So you want a career in EMS? Both of the rural stations where I work have been hiring. You’ll be called for an interview a week or two after you turn in an app, and then set down in our meeting room amidst four very serious faces and asked a host of enlightening questions. Something like this:
Why do you want to do this job?
Tell us about a moment where your training failed you
Do you consider yourself to have good leadership skills?
Etc etc etc.
Good grief, I say to the hubby (also the fire chief) can you not ask a single question that matters?
Such as . . .
1.) Well, can you lift? And I don’t mean a little. The cot alone weighs a hundred and twenty pounds and the majority of your patients will be something more than petite. They’ll be upstairs, all of them. Or at least those who aren’t in the basement, under the front deck, on the roof, down a well. What they will never be is standing in the front yard waiting for you.
2.) How do you respond to vomit? Projectile. Large quantities. In your hair, on your shoes, down your shirtfront. You’re no help to anyone if the patient causes you to be the second patient.
3.) Can you back up? I know that sounds simple and I’m sure you’ve backed out of your driveway a gazillion times. But here – can you back an ambulance? Down a narrow twisty farm lane in a blizzard? Up a hill, down a tow path and – most important of all – into the bay at your station?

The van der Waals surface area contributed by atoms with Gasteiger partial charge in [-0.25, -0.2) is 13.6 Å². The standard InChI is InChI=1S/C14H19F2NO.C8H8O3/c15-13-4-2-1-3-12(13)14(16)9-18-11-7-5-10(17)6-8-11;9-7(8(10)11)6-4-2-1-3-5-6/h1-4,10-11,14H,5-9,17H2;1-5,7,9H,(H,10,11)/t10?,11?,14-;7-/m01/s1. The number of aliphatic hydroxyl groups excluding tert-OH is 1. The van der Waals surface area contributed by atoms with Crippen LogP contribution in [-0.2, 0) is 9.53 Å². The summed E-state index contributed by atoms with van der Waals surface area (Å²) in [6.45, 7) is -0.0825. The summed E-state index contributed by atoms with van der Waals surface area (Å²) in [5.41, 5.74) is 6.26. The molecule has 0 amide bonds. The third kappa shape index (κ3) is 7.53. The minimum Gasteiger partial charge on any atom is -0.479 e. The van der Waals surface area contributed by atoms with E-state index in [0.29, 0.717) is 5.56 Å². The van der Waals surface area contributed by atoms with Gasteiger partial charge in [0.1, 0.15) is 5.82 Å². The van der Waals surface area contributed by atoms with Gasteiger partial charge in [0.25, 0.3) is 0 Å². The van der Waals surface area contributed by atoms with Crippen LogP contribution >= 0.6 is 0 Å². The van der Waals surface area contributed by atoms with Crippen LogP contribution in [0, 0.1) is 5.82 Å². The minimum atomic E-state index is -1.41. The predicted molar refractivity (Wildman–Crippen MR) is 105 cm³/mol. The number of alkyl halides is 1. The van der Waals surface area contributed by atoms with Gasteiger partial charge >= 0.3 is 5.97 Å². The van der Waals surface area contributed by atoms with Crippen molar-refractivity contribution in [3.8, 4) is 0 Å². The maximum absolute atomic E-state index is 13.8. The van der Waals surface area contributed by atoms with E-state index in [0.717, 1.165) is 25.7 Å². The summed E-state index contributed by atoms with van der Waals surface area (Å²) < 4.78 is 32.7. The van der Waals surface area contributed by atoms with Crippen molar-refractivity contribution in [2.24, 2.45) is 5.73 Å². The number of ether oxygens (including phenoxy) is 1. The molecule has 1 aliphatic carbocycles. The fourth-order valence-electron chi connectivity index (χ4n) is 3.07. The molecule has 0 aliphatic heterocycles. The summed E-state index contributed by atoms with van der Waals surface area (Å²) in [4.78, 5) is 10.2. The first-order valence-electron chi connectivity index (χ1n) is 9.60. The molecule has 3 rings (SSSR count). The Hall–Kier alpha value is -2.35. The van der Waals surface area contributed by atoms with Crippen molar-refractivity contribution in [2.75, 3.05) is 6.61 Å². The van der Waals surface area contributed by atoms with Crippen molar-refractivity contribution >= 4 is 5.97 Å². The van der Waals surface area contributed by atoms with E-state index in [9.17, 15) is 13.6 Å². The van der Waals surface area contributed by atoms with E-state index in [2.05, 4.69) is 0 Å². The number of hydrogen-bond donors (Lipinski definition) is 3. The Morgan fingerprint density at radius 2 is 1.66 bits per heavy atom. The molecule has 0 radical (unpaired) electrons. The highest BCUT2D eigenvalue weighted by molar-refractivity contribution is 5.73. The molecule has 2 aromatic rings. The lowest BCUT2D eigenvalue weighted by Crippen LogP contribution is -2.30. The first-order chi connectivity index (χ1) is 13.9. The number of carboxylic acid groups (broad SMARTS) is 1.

The chief cries real tears if you ding the rig.
4.) You’re not afraid to go back to school, are you? A lot of us go for the paramedic, but even those of us who don’t are training on a very consistent basis. So – meetings, meetings, meetings. Classrooms, skills tests, recertifications. Even when you’re beat, even when you’re just off shift or it’s supposed to be your free weekend (ha). Even when, God help us, there is no coffee to be had at the station.
5.) Which brings us to – are you a coffee drinker? Please just nod yes. Dunkins, Starbucks, Peets, plain old Folgers. It is the all-important elixir of life. You must brew a pot immediately upon reaching the station and then you must keep it going all day and most of the night. If, Heaven forbid, you should break the pot, you’ll need to get somebody to cover your shift while you run to Walmart. Pick up some Dunkins on the way home so we don’t have to wait for the next pot to brew.
6.) Oddly enough – but you’ll get used to this, trust me – the next question has to do with sleep. Can you sleep any time of the day or night? More or less at the drop of a hat? Oh, and can you rebound from said sleep and be at the rig in seconds flat?
Lift, wipe up the vomit, back the rig, go to meetings, coffee-coffee-coffee, sleep-sleep-sleep. That’s about it! If you’re still with us, welcome aboard.
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